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Researchers Offer Hope for Patients With Critical Limb Ischemia

Some patients who are in danger of losing an arm or leg due to hardening of the arteries have been getting more hopeful news from vascular surgeons at Beth Israel Deaconess Medical Center (BIDMC) in Boston.

People who have hardening of the arteries often feel no symptoms at all. But as they age, the disease can worsen and become critical limb ischemia (CLI), which is found in at least 12 percent of U.S. adults, according to data in the National Institutes of Health online resources. This is a serious illness that clogs the blood vessels so severely people may have painful leg cramps even while resting. Or worse-because their limbs aren’t getting enough blood flow, they develop sores that won’t heal or that become gangrenous.

Most of the time, vascular surgeons can prevent amputation with procedures such as arterial bypass or by installing a stent. Their patients often ask if the procedure will save their limb.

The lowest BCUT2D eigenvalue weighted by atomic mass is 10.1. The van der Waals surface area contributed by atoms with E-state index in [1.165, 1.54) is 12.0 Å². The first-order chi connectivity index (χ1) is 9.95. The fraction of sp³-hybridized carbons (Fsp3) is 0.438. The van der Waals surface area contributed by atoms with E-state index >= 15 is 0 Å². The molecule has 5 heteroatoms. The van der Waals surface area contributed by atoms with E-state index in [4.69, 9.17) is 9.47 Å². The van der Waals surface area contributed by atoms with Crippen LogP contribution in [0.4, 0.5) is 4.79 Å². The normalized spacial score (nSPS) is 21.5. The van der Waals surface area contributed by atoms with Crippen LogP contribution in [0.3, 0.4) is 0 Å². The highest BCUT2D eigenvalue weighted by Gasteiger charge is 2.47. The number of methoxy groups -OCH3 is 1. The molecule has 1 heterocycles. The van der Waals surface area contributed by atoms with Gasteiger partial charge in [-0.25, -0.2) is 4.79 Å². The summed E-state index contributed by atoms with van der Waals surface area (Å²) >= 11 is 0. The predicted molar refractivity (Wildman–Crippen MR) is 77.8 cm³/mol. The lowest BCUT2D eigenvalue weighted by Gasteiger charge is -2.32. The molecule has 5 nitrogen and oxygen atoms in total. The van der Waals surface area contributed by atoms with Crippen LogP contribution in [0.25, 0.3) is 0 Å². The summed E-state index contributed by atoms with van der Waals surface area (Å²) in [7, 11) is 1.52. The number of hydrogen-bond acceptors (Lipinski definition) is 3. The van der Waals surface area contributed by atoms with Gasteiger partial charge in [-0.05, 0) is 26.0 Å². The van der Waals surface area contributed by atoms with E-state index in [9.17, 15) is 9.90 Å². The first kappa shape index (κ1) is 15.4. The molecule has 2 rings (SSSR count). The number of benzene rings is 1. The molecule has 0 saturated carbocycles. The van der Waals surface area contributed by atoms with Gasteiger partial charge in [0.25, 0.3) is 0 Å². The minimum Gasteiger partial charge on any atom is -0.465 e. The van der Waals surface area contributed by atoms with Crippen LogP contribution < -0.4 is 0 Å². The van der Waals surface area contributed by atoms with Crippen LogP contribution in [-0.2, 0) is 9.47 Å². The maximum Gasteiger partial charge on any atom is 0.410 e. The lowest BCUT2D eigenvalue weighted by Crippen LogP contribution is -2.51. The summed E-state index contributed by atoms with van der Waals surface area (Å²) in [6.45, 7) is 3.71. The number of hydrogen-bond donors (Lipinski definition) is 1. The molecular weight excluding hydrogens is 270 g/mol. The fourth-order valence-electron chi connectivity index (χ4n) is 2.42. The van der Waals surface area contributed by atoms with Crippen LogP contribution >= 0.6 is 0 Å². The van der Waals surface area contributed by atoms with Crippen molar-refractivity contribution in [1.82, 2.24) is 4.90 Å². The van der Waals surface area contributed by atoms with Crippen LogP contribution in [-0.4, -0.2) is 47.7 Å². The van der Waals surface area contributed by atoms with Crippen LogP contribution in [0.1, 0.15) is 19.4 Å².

“That’s what patients really want to know. Losing a limb is a life-changing event,” said study lead Katie Shean, MD.

When asked about the probability of limb loss, or loss of life, many surgeons use a statistic on how many people live for ten years after surgery. But for sick, elderly patients, such as an 83-year-old with diabetes and CLI, BIDMC researchers have redefined success based on different data and the likelihood that a particular patient will live the rest of his or her life with that limb intact. And that’s good news-these rates tend to be much better.

One recent study indicated that “diabetics getting vein grafts typically would have been told they had a 50 percent chance of keeping their limbs; however, now using our lifelong limb salvage calculation, we know they actually had an 88 percent chance of living out their lives with the affected limb intact,” said BIDMC vascular surgeon Frank W. LoGerfo, MD.

The researchers at BIDMC recently reviewed seven years of records for patients who experienced a first-time surgical intervention for one of the three symptoms. The following shows the likelihood that patients with each condition will keep their limbs:

  • Resting leg pain-91 percent
  • Ulcer-86 percent
  • Gangrene-78 percent

LoGerfo finds the new way of calculating risk to be encouraging for his patients. Previously he could tell them what their ten-year chances were, but, “I had no precise measure of that outcome. I knew I was not seeing 50 percent of my patients returning for amputation. Over the years that prompted me to look for a new way to measure their outcomes.”

This article was adapted from information provided by the Society for Vascular Surgery.

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